of an article of food sold under its common or usual name would be defeated if producers were free to add ingredients, however wholesome, which are not within the definition.” 318 U.S. at 232.
5. Our decision in the Quaker Oats case does not touch the problem now before us. In that case it was conceded that although the Quaker product did not have the standard ingredients, it “purported” to be a standardized food. We did not there consider the legality of marketing properly labeled “imitation farina.” That would be the comparable question to the one now here.
According to the Federal Food, Drug, and Cosmetic Act, nothing can be legally “jam” after the Administrator promulgated his regulation in 1940, 5 Fed. Reg. 3554, 21 C. F. R. § 29.0, unless it contains the specified ingredients in prescribed proportion. Hence the product in controversy is not “jam.” It cannot lawfully be labeled “jam” and introduced into interstate commerce, for to do so would “represent” as a standardized food a product which does not meet prescribed specifications.
But the product with which we are concerned is sold as “imitation jam.” Imitation foods are dealt with in § 403(c) of the Act. In that section Congress did not give an esoteric meaning to “imitation.” It left it to the understanding of ordinary English speech. And it directed that a product should be deemed “misbranded” if it imitated another food “unless its label bears, in type of uniform size and prominence, the word `imitation’ and, immediately thereafter, the name of the food imitated.”
In ordinary speech there can be no doubt that the product which the United States here seeks to condemn is an “imitation” jam. It looks and tastes like jam; it is unequivocally labeled “imitation jam.” The Government does not argue that its label in any way falls short of the requirements of § 403(c). Its distribution in interstate commerce would therefore clearly seem to be
authorized by that section. We could hold it to be “misbranded” only if we held that a practice Congress authorized by § 403(c) Congress impliedly prohibited by § 403(g).
We see no justification so to distort the ordinary meaning of the statute. Nothing in the text or history of the legislation points to such a reading of what Congress wrote. In § 403(g) Congress used the words “purport” and “represent” — terms suggesting the idea of counterfeit. But the name “imitation jam” at once connotes precisely what the product is: a different, an inferior preserve, not meeting the defined specifications. Section 403(g) was designed to protect the public from inferior foods resembling standard products but marketed under distinctive names. See S. Rep. No. 361, 74th Cong., 1st Sess. 8-11. Congress may well have supposed that similar confusion would not result from the marketing of a product candidly and flagrantly labeled as an “imitation” food. A product so labeled is described with precise accuracy. It neither conveys any ambiguity nor emanates any untrue innuendo, as was the case with the “Bred Spred” considered by Congress in its deliberation on § 403(g). See H.R. Rep. No. 2139, 75th Cong., 3d Sess. 5; House Hearings on H.R. 6906, 8805, 8941 and S. 5, 74th Cong., 1st Sess. 46-47. It purports and is represented to be only what it is — an imitation. It does not purport nor represent to be what it is not — the Administrator’s genuine “jam.”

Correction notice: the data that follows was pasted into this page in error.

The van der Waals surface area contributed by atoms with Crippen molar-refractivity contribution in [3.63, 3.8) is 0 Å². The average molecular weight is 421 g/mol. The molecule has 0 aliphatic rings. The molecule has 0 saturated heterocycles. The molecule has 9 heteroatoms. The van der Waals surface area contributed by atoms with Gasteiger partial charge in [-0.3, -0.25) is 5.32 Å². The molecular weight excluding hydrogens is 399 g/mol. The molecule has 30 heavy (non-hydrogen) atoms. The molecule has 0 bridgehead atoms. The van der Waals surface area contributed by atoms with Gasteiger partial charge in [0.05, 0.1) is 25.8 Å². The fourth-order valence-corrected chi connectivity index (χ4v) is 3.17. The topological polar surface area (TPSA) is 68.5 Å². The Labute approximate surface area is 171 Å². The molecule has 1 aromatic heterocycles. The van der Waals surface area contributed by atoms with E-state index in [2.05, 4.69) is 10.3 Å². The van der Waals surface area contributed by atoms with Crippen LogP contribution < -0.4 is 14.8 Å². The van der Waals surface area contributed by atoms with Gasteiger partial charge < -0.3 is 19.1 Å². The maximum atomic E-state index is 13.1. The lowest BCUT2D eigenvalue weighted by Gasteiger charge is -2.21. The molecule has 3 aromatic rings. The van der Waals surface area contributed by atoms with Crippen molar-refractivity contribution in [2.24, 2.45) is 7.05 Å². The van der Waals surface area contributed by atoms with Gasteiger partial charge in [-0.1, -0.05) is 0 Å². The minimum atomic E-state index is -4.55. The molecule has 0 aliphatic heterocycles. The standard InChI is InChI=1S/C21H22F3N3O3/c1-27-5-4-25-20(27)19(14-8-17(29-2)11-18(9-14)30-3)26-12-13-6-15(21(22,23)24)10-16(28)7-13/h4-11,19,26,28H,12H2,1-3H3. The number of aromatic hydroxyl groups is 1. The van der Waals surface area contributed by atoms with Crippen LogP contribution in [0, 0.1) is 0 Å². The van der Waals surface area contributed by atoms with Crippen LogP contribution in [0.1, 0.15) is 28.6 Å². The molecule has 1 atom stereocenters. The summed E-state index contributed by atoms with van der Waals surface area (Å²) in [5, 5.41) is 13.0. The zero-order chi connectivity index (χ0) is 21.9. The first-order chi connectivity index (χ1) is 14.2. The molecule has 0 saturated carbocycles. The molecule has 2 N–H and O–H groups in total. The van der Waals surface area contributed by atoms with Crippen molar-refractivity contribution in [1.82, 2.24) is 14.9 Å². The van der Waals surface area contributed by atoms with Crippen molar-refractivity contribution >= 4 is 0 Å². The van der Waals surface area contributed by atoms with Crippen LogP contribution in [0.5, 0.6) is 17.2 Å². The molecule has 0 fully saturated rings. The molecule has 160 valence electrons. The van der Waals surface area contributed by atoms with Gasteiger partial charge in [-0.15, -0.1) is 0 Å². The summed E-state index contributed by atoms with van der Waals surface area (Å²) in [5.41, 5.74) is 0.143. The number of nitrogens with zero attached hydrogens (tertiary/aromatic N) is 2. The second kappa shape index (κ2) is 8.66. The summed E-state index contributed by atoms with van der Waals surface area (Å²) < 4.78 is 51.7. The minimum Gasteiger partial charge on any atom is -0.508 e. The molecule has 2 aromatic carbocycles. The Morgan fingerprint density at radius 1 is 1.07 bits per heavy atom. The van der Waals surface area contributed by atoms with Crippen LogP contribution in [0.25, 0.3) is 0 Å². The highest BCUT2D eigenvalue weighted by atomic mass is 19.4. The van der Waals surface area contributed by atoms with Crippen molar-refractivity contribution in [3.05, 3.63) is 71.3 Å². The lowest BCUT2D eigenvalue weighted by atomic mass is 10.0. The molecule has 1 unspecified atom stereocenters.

In our anxiety to effectuate the congressional purpose of protecting the public, we must take care not to extend the scope of the statute beyond the point where Congress indicated it would stop. The Government would have us hold that when the Administrator standardizes the ingredients of a food, no imitation of that food can be marketed which contains an ingredient of the original and serves a similar purpose. If Congress wishes to say that
nothing shall be marketed in likeness to a food as defined by the Administrator, though it is accurately labeled, entirely wholesome, and perhaps more within the reach of the meager purse, our decisions indicate that Congress may well do so. But Congress has not said so. It indicated the contrary. Indeed, the Administrator’s contemporaneous construction concededly is contrary to what he now contends. We must assume his present misconception results from a misreading of what was written in the Quaker Oats case.
MR. JUSTICE DOUGLAS, with whom MR. JUSTICE BLACK concurs, dissenting.
The result reached by the Court may be sound by legislative standards. But the legal standards which govern us make the process of reaching that result tortuous to say the least. We must say that petitioner’s “jam” purports to be “jam” when we read § 403(g) and purports to be not “jam” but another food when we read § 403(c). Yet if petitioner’s product did not purport to be “jam” petitioner would have no claim to press and the Government no objection to raise.